PhD Candidate, Stanford University
A hybrid rocket can be thought of as a combination of the best aspects of pure liquid and pure solid rockets. By placing a solid fuel grain in the combustion chamber and a gaseous oxidizer upstream in a separate tank, they offer mechanical simplicity and higher fuel density as compared to liquid rockets, and are much safer and easier to control than solid rockets. One of the major theoretical advantages of hybrid rockets is their ability to be extinguished and restarted thanks to the presence of a control valve located between the oxidizer tank and combustion chamber. In practice, however, current ignition technologies preclude researchers and engineers from obtaining multiple ignitions of hybrid rocket motors. A typical example of an existing ignition system for hybrid motors is a pyrotechnic ignitor, which can be thought of as a very small solid rocket motor that gets mounted on the outside of the combustion chamber and is lit by passing a high voltage through the pyrotechnic device. These types of devices must be replaced after each use and are therefore not well suited to restarting hybrid motors. As an alternative ignition technology, I am currently researching a laser-based ignition device. Semiconductor lasers, as they stand today, are capable of providing several watts of optical power at a variety of wavelengths, with efficiencies upwards of 50 to 60%. The presence of a solid fuel grain within the combustion chamber of a hybrid motor offers the advantage that optical power from a laser can be nearly completely absorbed by the fuel, heating it rapidly to the point of ignition when in the presence of an oxidizer. The goal of my research is to first demonstrate that laser ignition of hybrid motors is possible, and to then characterize the power requirements of obtaining reliable and repeatable ignition. Enabling restart capable hybrid rocket motors would allow this safer and more efficient propulsion technology to be used in a wide array of space applications, including CubeSat propulsion and outer solar system exploration.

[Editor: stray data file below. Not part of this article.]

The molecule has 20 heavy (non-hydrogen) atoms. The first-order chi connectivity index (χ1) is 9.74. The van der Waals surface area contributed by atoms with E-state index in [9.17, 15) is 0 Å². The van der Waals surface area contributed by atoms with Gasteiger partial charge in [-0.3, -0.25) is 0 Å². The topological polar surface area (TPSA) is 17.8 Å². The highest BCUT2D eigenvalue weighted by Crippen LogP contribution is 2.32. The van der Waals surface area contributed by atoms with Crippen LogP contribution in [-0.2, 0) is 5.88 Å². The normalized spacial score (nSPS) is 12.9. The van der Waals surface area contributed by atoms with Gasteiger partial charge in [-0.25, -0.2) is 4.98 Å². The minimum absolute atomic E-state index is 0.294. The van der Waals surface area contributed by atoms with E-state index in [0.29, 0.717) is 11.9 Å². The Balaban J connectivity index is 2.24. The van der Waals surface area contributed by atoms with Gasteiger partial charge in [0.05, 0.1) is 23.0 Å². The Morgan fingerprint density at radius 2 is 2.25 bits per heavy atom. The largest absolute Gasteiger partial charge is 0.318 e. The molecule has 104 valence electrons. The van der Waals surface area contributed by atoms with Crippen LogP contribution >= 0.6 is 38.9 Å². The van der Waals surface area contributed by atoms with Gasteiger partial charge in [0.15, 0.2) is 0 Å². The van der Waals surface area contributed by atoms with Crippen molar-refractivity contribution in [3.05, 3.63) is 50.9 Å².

Abstract: This paper discusses the potential of the hybrid rocket engine as a viable and attractive mode of propulsion for both space vehicles and missiles. Research and development work on this engine in other countries is presented and evaluated. The various advantages of a hybrid engine over solid and liquid engines and its problems are highlighted. It has been argued that because of the low technology needed in the development of the hybrid system, it constitutes a cost-and-time-effective propulsion system for several applications in space programmes as well as weapon systems. In support of this conclusion, experience on the developmental studies of a variable thrust 100 kg engine is presented. Some future possibilities for hybrid propulsion systems are cited.
Pub.: 01 May '79, Pinned: 28 Jun '17
Abstract: Outer planet exploration missions require significant propulsive capability, particularly to achieve orbit insertion. Missions to explore the moons of outer planets place even more demanding requirements on propulsion systems, since they involve multiple large ΔV manoeuvres. Hybrid rockets present a favourable alternative to conventional propulsion systems for many of these missions. They typically enjoy higher specific impulse than solids, can be throttled, stopped/restarted, and have more flexibility in their packaging configuration. Hybrids are more compact and easier to throttle than liquids and have similar performance levels. In order to investigate the suitability of these propulsion systems for exploration missions, this paper presents novel hybrid motor designs for two interplanetary missions. Hybrid propulsion systems for missions to Europa and Uranus are presented and compared to conventional in-space propulsion systems. The hybrid motor design for each of these missions is optimized across a range of parameters, including propellant selection, O/F ratio, nozzle area ratio, and chamber pressure. Details of the design process are described in order to provide guidance for researchers wishing to evaluate hybrid rocket motor designs for other missions and applications.
Pub.: 22 Jun '16, Pinned: 28 Jun '17